This year, it seems, there’s not a whole lot to write, since there was more of the same, with some exciting directions for the future which I’ll get to in a bit. It was interesting that the AVNU Alliance didn’t have a booth as they did in previous years. From what I can see, as I’ve been detailing here over the years, AVB/TSN has been accepted by some manufacturers in the live sound industry (Meyer, Avid, etc), and it’s holding strong there. But the number of Dante products seems to keep expanding, both in the live sound and install markets.

    Reply
  4. Tomi Engdahl says:

    Audio/Video Systems and Information Security
    https://www.theseus.fi/bitstream/handle/10024/108526/Korvakangas_Jari.pdf?sequence=1

    The purpose of this thesis was to investigate presentation technology systems
    and theirpotential security holes. Three different areas in audio/video
    were chosen for this. These were Video Conferencing, Audio over Ethernet and IP announcement systems. This study was carried out for Mission Critical Network team of Pöyry Finland Oy.

    Dante AVB/TSN, Ravenna and various other presentation
    technology systems are covered.
    Lastly, IP announcement systems are explained

    The analysis offered some solutions for Video Conferencing systems regarding how to avoid security breaches, but no obvious fix for all situations was found that would be easy to implement.

    Reply
  5. Tomi Engdahl says:

    Audinate’s Dante (and SDVOE?), AVB/TSN and AES67: An Audio Networking Update After Infocomm 2018
    http://controlgeek.net/blog/2018/6/24/aes67-avbtsn-and-audinates-dante-an-audio-networking-update-after-infocomm-2018

    This year, I would describe the state of the A/V networking world to be pretty much the same as last year, with some interesting developments on the horizon. The lion’s share of the products on at the show running audio over ethernet are doing so with Audinate’s Dante; a few (important) companies are running AVB.

    To Watch For the Future: AVB/TSN and Milan

    The biggest A/V networking news at Infocomm was the announcement of “Milan”, a new effort to help with AVB inter-operability. They had a roll out at Infocomm, but I was not invited–I only found out about it at all because I was hanging out talking to friends on the d&b stand.

    What is Milan?

    The AVNU Milan website describes it this way:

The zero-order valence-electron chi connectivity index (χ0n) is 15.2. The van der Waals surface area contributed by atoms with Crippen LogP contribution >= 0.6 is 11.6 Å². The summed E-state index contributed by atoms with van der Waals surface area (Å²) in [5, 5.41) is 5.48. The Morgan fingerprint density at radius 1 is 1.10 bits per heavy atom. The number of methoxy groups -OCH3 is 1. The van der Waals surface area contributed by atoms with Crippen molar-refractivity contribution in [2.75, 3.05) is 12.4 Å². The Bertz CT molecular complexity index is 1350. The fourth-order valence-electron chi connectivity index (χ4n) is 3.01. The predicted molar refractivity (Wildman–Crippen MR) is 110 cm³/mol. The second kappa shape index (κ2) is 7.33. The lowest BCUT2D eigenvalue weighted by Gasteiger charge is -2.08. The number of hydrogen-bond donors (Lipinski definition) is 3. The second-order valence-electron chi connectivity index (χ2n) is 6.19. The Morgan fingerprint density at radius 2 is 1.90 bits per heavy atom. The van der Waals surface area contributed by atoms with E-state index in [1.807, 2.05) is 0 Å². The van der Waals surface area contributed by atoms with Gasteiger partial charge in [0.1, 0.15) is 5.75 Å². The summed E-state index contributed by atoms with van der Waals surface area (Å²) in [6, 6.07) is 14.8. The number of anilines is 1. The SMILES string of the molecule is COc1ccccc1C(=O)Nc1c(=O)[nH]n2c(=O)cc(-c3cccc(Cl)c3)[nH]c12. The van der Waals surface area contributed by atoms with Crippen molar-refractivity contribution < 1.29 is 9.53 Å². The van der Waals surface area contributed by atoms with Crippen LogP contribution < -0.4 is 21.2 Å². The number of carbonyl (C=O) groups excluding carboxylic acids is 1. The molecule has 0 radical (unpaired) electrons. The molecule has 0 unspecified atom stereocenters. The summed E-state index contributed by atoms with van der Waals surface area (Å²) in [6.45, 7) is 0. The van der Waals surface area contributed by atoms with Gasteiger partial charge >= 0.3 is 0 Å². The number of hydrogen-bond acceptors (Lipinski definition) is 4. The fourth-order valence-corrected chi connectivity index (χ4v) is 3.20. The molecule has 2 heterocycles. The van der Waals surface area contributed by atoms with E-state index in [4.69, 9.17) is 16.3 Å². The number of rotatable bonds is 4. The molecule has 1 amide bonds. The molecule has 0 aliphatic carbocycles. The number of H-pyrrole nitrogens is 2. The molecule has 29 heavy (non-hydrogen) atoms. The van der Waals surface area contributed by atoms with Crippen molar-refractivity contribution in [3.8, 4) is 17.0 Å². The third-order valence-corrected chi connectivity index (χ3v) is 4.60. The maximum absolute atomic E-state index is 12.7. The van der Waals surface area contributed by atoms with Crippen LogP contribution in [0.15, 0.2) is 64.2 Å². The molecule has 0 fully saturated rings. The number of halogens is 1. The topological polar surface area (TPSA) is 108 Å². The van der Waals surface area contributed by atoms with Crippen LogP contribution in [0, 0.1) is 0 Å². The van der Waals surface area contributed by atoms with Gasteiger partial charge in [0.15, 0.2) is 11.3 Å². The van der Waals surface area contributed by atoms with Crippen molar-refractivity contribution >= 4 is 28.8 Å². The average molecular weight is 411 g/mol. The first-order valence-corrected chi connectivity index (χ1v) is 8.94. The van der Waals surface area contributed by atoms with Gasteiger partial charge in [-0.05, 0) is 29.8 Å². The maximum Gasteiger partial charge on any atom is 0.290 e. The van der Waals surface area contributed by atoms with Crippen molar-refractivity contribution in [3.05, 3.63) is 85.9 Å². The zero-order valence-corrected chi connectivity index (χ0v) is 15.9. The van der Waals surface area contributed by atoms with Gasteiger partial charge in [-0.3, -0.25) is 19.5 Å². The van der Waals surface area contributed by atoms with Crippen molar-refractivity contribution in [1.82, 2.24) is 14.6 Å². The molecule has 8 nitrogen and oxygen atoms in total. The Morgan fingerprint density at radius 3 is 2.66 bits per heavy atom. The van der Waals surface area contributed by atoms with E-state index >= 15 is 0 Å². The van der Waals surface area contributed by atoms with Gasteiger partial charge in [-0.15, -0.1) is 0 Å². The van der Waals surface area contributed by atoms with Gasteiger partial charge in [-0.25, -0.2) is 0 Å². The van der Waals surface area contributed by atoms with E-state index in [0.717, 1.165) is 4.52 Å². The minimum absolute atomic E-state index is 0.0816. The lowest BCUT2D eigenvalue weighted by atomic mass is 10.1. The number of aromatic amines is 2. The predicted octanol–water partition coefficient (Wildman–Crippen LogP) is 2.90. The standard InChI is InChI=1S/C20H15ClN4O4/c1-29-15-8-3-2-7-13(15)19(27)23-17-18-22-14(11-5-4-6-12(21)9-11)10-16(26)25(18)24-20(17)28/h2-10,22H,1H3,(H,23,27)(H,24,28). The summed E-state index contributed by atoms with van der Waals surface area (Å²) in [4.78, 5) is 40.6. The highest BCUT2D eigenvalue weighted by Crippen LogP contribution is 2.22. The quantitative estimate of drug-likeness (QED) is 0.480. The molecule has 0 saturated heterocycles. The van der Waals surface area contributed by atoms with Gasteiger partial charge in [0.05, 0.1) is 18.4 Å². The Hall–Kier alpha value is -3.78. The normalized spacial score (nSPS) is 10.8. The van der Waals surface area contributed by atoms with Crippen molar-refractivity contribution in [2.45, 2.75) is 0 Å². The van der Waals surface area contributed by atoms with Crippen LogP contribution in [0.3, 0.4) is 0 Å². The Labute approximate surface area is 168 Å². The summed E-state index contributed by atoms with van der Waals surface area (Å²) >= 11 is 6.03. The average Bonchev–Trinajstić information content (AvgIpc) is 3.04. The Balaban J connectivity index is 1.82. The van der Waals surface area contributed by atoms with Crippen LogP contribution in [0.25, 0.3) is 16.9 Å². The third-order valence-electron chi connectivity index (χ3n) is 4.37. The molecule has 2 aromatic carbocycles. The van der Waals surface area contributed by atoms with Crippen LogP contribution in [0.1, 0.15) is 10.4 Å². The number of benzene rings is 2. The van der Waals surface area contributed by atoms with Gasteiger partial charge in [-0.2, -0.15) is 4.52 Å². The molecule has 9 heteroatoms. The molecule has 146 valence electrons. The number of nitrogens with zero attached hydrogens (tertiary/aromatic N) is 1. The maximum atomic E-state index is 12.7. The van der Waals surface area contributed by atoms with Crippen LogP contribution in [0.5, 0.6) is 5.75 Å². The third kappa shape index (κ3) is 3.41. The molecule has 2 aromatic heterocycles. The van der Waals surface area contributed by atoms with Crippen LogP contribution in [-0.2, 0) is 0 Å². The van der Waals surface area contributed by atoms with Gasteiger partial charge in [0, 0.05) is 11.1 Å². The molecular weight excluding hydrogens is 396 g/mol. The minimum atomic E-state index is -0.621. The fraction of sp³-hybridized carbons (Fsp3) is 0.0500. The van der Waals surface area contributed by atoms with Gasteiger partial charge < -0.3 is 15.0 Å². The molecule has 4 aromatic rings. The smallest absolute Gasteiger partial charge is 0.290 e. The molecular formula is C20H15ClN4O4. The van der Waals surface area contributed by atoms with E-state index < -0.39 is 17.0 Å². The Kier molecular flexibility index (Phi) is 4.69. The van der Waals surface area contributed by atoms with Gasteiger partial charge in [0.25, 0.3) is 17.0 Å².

AVB is an open standard that each manufacturer can use in their own implementation, but device interoperability isn’t guaranteed without certification. Avnu Alliance compliance testing and certification is ideal for network infrastructure switches and ensures interoperability at the network layer, but doesn’t outline specification requirements for the application layer such as media formats, media clocking, and etc. It doesn’t assure interoperability amongst Pro AV end devices. Milan does.

    Effective inter-operability was a goal of AVB from the beginning.

    What Will Milan Offer?

    In the section titled benefits for “AV System End Users” (who are listed fourth after Manufacturers, AV Managers, and IT Managers), the Milan white paper gives us the following:

    * Milan fulfills expectations for real plug-and-play net-work setup and functionality. Network structures don’t require setup or complicated switch configuration tasks.
    * Networks as signal and control transport structures becomes easy, fast to set up and reliable. Users can concentrate on their creative tasks.

    Neither of these things is true today in AVB systems, where real, practical multi-manufacturer inter-operability exists only in limited ways.

    Who Developed Milan and Why?

    This part of the whitepaper really felt condescending to me, and seems to have been written by a bunch of very smart people who haven’t really done their market research to see what people are actually doing today in the field (or the text was fluffed up by a very competitive marketing person):

    Milan is the result of 18 months of close collaboration amongst direct competitors including AudioScience, Avid, Biamp, d&b audiotechnik, L-Acoustics, Luminex and Meyer Sound. Milan was created by the technical experts designing the systems and driving product roadmaps to impress upon other manufacturers the importance of this technical transition for the future of their business.

    SDVOE Over Dante?

    The world of video over Ethernet is still a bit like the wild west. One really interesting proof of concept on the show floor was Software Defined Video Over Ethernet (SDVOE) implemented by Audinate into Dante. They were doing presentations and had a working proof of concept system; I saw it patch video right through Dante controller, which is very cool.

    We’ve been seeing SDVOE development boards and so on for years, but when you see Dante controller patch video, even in prototype form, then it seems like a real thing.

    Reply